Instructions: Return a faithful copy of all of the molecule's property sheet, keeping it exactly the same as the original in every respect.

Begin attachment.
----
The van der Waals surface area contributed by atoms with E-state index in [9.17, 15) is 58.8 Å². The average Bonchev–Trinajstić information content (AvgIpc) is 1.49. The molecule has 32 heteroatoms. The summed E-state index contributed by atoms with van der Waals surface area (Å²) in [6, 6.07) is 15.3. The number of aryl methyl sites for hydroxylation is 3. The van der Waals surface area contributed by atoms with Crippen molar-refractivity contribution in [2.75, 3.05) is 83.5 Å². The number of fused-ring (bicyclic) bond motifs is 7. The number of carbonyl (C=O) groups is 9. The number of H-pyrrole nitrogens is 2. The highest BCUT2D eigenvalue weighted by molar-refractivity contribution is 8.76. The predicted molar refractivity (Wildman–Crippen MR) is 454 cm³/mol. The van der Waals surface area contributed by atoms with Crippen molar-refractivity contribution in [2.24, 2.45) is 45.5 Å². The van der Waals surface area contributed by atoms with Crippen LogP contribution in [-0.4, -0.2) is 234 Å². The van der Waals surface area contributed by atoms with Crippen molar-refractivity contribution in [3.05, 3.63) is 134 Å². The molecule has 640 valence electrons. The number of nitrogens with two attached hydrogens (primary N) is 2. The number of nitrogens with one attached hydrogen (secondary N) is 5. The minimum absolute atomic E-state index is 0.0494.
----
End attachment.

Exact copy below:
The van der Waals surface area contributed by atoms with E-state index in [9.17, 15) is 58.8 Å². The average Bonchev–Trinajstić information content (AvgIpc) is 1.49. The molecule has 32 heteroatoms. The summed E-state index contributed by atoms with van der Waals surface area (Å²) in [6, 6.07) is 15.3. The number of aryl methyl sites for hydroxylation is 3. The van der Waals surface area contributed by atoms with Crippen molar-refractivity contribution in [2.75, 3.05) is 83.5 Å². The number of fused-ring (bicyclic) bond motifs is 7. The number of carbonyl (C=O) groups is 9. The number of H-pyrrole nitrogens is 2. The highest BCUT2D eigenvalue weighted by molar-refractivity contribution is 8.76. The predicted molar refractivity (Wildman–Crippen MR) is 454 cm³/mol. The van der Waals surface area contributed by atoms with Crippen molar-refractivity contribution in [2.24, 2.45) is 45.5 Å². The van der Waals surface area contributed by atoms with Crippen LogP contribution in [-0.4, -0.2) is 234 Å². The van der Waals surface area contributed by atoms with Crippen molar-refractivity contribution in [3.05, 3.63) is 134 Å². The molecule has 640 valence electrons. The number of nitrogens with two attached hydrogens (primary N) is 2. The number of nitrogens with one attached hydrogen (secondary N) is 5. The minimum absolute atomic E-state index is 0.0494.